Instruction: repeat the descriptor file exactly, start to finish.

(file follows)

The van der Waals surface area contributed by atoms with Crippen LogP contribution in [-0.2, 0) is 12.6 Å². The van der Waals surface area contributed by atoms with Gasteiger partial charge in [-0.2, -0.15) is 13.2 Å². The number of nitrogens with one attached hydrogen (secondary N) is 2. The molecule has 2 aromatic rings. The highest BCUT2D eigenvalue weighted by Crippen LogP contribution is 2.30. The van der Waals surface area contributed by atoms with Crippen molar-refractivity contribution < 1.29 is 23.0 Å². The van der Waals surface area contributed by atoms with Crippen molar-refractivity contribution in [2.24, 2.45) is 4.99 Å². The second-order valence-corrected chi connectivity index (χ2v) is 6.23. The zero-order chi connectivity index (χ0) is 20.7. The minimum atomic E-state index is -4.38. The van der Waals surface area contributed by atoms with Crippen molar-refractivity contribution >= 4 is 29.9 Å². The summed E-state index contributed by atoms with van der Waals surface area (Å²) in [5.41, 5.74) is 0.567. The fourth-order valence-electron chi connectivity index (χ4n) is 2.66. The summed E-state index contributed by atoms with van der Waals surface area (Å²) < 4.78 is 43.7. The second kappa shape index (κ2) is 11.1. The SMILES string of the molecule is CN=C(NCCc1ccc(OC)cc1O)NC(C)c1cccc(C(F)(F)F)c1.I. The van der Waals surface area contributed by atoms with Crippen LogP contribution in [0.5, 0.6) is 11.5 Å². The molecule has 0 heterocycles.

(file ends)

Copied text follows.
The van der Waals surface area contributed by atoms with Crippen LogP contribution in [-0.2, 0) is 12.6 Å². The van der Waals surface area contributed by atoms with Gasteiger partial charge in [-0.2, -0.15) is 13.2 Å². The number of nitrogens with one attached hydrogen (secondary N) is 2. The molecule has 2 aromatic rings. The highest BCUT2D eigenvalue weighted by Crippen LogP contribution is 2.30. The van der Waals surface area contributed by atoms with Crippen molar-refractivity contribution < 1.29 is 23.0 Å². The van der Waals surface area contributed by atoms with Crippen molar-refractivity contribution in [2.24, 2.45) is 4.99 Å². The second-order valence-corrected chi connectivity index (χ2v) is 6.23. The zero-order chi connectivity index (χ0) is 20.7. The minimum atomic E-state index is -4.38. The van der Waals surface area contributed by atoms with Crippen molar-refractivity contribution >= 4 is 29.9 Å². The summed E-state index contributed by atoms with van der Waals surface area (Å²) in [5.41, 5.74) is 0.567. The fourth-order valence-electron chi connectivity index (χ4n) is 2.66. The summed E-state index contributed by atoms with van der Waals surface area (Å²) < 4.78 is 43.7. The second kappa shape index (κ2) is 11.1. The SMILES string of the molecule is CN=C(NCCc1ccc(OC)cc1O)NC(C)c1cccc(C(F)(F)F)c1.I. The van der Waals surface area contributed by atoms with Crippen LogP contribution in [0.5, 0.6) is 11.5 Å². The molecule has 0 heterocycles.